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Look very carefully at this map. This is the heart of historic and colonial Lima, and within these 56 square blocks, known as el damero de Pizarro, or Pizarro's chessboard (after the Spanish founder of the city) are located some excellent places to eat, especially for lunch. Since a trip to the colonial heart of Lima is obligatory for every visitor, why not get a sense of what some of the food options are?
This is my own list of personal favorites in the damero de Pizarro.
As you can see, there are two main plazas in this part of Lima: Plaza San Martin, and the Plaza Mayor (which used to be called the Plaza de Armas, and many people still refer to it as such). Connecting these two plazas is the pedestrian-only Jirón de la Union, or simply el Jirón, as it is known in this area.
PLEASE NOTE: Jirón de la Unión is a dividing line -- streets that cross el Jirón change names. If you look carefully at the map, you will see that to the right of Jirón de la Unión a street has one name, but to the left, it has a different one.
The word jirón is an antiquated Spanish term for street that is only used in Lima.
While there are a lot of pollos a la brasa, roast chicken restaurants, there are also some other very good restaurants that are not too expensive and offer far better quality than many of the places you may see.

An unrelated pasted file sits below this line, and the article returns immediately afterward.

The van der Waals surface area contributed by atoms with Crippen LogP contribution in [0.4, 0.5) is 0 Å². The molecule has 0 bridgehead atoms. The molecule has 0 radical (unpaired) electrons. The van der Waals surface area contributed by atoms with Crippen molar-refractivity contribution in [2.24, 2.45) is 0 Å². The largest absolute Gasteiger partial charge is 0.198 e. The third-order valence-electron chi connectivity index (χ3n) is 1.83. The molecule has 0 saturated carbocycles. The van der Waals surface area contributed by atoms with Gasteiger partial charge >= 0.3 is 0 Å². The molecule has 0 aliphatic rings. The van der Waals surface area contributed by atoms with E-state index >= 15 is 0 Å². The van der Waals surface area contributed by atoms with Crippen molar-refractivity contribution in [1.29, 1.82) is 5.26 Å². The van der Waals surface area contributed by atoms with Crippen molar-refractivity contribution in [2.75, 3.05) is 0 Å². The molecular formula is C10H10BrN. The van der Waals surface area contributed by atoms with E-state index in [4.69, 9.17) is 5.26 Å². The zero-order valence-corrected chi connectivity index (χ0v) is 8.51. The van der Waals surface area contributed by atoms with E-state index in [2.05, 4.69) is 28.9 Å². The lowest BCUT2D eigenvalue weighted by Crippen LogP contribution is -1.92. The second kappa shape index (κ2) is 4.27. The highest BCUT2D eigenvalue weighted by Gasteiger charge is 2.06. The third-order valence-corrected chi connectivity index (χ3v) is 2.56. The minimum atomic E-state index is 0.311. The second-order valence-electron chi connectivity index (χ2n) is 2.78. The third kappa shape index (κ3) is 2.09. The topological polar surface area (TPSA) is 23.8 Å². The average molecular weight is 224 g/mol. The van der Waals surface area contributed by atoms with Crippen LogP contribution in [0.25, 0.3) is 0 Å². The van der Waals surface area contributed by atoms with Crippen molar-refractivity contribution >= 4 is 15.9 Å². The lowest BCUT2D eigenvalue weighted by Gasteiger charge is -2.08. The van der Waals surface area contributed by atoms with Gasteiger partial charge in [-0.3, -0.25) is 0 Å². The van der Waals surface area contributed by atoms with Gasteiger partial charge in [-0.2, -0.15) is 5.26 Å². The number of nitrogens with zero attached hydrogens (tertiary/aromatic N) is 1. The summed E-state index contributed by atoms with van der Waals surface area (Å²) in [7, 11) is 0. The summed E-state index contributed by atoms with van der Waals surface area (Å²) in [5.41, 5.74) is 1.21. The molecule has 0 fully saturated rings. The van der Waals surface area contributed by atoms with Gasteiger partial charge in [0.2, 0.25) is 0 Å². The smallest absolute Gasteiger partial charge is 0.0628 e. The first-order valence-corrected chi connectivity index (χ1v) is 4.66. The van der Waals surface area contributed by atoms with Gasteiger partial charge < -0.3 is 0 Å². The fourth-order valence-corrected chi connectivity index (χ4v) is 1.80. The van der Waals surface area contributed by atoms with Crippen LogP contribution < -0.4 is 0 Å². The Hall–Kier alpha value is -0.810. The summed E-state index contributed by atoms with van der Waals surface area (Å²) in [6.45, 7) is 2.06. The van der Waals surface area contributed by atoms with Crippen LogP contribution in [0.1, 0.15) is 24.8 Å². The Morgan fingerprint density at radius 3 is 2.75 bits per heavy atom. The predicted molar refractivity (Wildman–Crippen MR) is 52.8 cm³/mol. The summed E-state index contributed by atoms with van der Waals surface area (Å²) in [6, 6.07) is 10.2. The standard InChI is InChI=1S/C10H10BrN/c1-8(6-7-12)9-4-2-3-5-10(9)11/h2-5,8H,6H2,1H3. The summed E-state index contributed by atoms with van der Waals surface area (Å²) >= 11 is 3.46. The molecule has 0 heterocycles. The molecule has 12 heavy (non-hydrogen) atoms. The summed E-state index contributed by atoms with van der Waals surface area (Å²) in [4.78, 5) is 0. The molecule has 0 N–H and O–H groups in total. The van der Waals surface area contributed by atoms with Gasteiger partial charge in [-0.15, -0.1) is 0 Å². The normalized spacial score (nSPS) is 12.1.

This virtual tour starts off from Plaza San Martin heading to the Plaza Mayor along Jirón de la Unión. After three blocks we reach the intersection of Jirón Huancavelica (on the map, the name appears on the upper left), which is also Jirón Miró Quesada. We turn left onto Jirón Huancavelica.
In that block, before reaching Jirón Camaná, are two excellent Peruvian restaurants.
El Mesón del Almirante
Jirón Huancavelica 151, between
Jirón de la UniÃ³n and Jirón Camaná
One is El Mesón del Almirante, or The Admiral's Tavern, because it is directly across the street from the house of a famous Peruvian admiral, now a museum called the Casa Museo Miguel Grau. This restaurant has been one of my long-time favorites in central Lima, and over the years I have been going, the food has been consistently very good.